Wednesday, July 24, 2013
Looking for efficient ways to keep cool this summer?
Try these tips from Energy Trust of Oregon, an independent nonprofit organization dedicated to helping utility customers benefit from saving energy and tapping renewable resources:
n Power down to cool off: Home appliances, electronics and standard light bulbs create heat when they’re on. The less you use them on a hot day, the cooler you’ll be.
n Skip the oven and use the microwave, cook on the stovetop or grill outside.
n Wait until you have a full load to run your clothes washer and dishwasher, and run them in the evening when it’s cooler. Let dishes air dry, wash clothes in cold water and hang them outside to dry if you can.
n Use windows strategically: Windows allow heat in when they’re open or uncovered during the day. Close windows, blinds, shades or curtains to keep heat outside. Light-colored window coverings help reflect heat away.
n When temperatures drop, open your windows and doors to draw in cooler air at night or early in the morning.
n Shield windows from the outside with blinds, awnings or shutters and plant trees or tall shrubs to filter sunlight before it enters your house.
n Join the fan club
Use fans to keep air moving and help you feel cooler, even if you have air conditioning. They create a breeze that pulls perspiration away from your body.
A fan in the window can pull cool air in and draw warm air out. Try using a box or window-mounted fan on the shady side of your house to draw in cool air. A second fan on the opposite side of the house can blow hot air out.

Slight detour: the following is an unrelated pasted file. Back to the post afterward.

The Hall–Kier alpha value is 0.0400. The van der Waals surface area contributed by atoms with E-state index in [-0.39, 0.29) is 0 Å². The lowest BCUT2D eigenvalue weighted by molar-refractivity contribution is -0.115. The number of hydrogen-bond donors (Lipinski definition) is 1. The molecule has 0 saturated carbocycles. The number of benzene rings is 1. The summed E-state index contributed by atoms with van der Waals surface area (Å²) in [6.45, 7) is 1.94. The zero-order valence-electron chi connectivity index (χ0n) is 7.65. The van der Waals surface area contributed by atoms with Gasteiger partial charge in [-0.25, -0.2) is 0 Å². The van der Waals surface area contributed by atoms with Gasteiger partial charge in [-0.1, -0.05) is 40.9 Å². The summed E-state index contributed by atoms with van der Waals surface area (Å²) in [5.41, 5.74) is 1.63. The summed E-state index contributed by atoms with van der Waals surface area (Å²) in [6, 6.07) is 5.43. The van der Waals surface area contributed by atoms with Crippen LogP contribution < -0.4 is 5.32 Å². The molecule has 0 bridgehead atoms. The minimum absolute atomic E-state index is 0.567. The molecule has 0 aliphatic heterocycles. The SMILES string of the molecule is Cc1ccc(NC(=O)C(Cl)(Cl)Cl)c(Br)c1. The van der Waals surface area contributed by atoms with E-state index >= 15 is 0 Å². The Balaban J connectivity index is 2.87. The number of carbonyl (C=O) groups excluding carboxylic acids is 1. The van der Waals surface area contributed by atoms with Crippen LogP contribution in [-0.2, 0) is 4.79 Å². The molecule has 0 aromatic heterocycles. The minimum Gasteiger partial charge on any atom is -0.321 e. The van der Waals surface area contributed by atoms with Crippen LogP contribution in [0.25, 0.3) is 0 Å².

n If you use air conditioning, a fan can allow you to raise the thermostat setting and still stay comfortable. If you buy a new ceiling fan, choose an ENERGY STAR® qualified one (available as a light/fan combination).
n Keep hot air out and cool air in: sealing air leaks and insulating your home can reduce cooling and heating costs and make your home more comfortable.
n Check for leaky windows and doors, as well as holes or cracks hidden in attics, basements and crawlspaces. Seal them with caulk, spray foam or weather stripping.
n Add insulation, but seal air leaks first. Leaks make insulation less effective.
n Make the most of air conditioning: Set the air conditioner or heat pump thermostat a few degrees higher than normal when no one is home. When you are home, set the thermostat to 72-75 degrees.
n Place electronics and lamps with conventional bulbs away from the thermostat. The heat they produce can cause the air conditioner to work harder than necessary.
n Check the system air filter regularly and change it when it looks dirty. A dirty filter makes the system work less efficiently and reduces air flow. Service the system each year.
To take part in a Home Energy Review and for more energy-saving solutions, homeowners can visit www.energytrust.org/start or call 1-866-368-7878.